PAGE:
Yemeni Gov’t Urged to Suspend UN Peace Talks with Houthis

SANAA, YEMEN - JULY 10: A militant of Ansarullah Movement (Houthi) is seen with a heavy weapon at checkpoints on the road of Sana'a International Airport after conflicts around Sanaa, Yemen on July 10, 2016. ( Anadolu Agency - Mohammed Hamoud )
A second round of the talks between the Yemeni government and Houthis is planned to start in Kuwait on Friday
Several political parties have called on the Yemeni government to suspend its participation in a new round of UN-brokered talks with the Houthis until the latter abides by a UN Security Council resolution for resolving the conflict in Yemen, according to Anadolu Agency.

A second round of the talks between the Yemeni government and Houthis is planned to start in Kuwait on Friday.

In a joint statement on Tuesday, nine political parties called on the government not to participate in the talks until the Houthis and their allies respect UN Security Council Resolution 2216, which recognized President Abd Rabbuh Mansour Hadi and demanded the Houthis to hand over cities and surrender arms.

“The Houthis must fulfill their pledges regarding taking confidence-building measures, including the release of detainees, ending the siege on cities and opening safe corridors,” the statement said.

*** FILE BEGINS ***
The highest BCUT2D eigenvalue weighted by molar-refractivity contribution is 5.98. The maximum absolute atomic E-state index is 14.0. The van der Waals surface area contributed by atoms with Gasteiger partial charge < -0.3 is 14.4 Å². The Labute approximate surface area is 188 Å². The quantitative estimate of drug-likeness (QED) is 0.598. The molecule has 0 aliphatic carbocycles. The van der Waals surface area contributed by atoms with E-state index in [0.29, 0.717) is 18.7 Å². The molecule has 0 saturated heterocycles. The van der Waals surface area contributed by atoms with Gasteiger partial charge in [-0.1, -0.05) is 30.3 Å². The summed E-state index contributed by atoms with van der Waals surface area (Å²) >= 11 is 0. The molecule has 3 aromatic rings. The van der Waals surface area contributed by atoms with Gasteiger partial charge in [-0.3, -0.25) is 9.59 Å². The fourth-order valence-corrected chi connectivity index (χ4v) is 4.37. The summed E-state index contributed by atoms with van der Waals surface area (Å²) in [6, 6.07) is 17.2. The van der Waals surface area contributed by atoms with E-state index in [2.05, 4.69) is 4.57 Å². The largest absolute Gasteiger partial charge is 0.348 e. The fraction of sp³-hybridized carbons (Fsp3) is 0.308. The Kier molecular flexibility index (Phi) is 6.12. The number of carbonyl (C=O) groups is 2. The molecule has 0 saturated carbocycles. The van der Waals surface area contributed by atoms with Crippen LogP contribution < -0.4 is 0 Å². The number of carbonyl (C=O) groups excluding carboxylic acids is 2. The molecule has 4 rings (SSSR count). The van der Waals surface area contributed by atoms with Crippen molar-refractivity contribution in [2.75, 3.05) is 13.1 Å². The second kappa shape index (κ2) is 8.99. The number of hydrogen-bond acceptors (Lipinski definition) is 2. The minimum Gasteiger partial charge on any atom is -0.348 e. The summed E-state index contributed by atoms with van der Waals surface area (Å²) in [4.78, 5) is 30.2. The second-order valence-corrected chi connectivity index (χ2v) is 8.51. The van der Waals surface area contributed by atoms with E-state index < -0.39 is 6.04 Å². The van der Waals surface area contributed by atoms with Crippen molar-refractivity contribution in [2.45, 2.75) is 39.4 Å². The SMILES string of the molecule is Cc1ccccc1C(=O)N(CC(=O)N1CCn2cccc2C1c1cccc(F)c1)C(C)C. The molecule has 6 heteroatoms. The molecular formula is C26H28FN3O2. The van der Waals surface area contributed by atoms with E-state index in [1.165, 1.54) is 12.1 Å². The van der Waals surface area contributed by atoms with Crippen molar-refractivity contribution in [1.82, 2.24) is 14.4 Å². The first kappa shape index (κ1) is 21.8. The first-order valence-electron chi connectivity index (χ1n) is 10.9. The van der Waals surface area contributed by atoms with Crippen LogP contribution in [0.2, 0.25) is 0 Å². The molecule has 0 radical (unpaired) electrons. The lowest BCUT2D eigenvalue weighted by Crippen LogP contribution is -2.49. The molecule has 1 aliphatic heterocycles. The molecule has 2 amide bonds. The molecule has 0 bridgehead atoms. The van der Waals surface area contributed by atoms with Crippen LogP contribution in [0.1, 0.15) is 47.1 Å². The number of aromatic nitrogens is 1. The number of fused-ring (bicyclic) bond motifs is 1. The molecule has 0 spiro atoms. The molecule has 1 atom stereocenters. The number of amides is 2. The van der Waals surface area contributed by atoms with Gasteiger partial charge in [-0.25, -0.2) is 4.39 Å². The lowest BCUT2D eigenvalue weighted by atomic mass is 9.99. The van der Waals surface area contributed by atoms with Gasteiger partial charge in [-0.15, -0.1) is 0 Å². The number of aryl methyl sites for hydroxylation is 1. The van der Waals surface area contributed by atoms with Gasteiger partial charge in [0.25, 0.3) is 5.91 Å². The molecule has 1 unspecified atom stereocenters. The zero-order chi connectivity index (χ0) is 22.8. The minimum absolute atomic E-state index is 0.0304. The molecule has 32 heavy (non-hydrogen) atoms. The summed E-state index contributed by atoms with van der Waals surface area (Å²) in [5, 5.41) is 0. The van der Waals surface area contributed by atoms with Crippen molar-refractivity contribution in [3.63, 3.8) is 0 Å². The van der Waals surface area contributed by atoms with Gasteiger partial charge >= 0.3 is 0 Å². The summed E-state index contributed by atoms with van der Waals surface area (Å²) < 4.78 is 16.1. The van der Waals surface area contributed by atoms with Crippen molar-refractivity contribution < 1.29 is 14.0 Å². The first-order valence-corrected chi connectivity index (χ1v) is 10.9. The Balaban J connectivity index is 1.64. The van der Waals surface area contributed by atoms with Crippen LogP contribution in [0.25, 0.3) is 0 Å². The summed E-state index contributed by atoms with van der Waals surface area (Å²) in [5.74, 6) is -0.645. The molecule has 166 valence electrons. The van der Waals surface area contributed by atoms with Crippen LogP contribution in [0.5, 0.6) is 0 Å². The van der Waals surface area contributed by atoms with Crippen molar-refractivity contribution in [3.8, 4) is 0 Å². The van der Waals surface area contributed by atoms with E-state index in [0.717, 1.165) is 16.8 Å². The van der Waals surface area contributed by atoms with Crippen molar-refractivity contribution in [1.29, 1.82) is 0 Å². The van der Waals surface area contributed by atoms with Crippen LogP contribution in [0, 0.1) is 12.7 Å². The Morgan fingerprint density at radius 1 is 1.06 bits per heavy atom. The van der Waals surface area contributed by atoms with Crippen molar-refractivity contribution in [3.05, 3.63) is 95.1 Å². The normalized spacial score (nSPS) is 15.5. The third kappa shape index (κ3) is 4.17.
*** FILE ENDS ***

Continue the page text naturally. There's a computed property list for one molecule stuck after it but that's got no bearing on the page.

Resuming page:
A Yemeni government source earlier told Anadolu Agency that UN envoy Ismail Ould Cheikh Ahmed has failed to persuade the government delegation to join the new round of peace talks in Kuwait.

According to the source, Ould Cheikh met in Saudi capital Riyadh on Tuesday with Hadi and a number of Yemeni negotiators in an effort to convince them to take part in the planned talks.

“The meeting, however, bore no fruits,” the source told Anadolu Agency, requesting anonymity due to restrictions to speaking to the media.

Yemen has been rocked by chaos since late 2014, when the Houthis and their allies overran capital Sanaa and other parts of the country, forcing Hadi and his Saudi-backed government to temporarily flee to Riyadh.

In March of last year, Saudi Arabia and its Arab allies launched a massive military campaign in Yemen aimed at reversing Houthi gains and restoring Hadi’s embattled government.

Backed by Saudi-led airstrikes, pro-Hadi forces have since managed to reclaim large swathes of the country’s south — including provisional capital Aden — but have failed to retake Sanaa and other strategic areas.

In April of this year, the Yemeni government and the Houthis entered into UN-sponsored peace talks in Kuwait aimed at resolving the conflict, in which more than 6,400 people have been killed and another 2.5 million forced to flee their homes.

The negotiations, which were suspended last month, have largely failed to produce any serious breakthrough.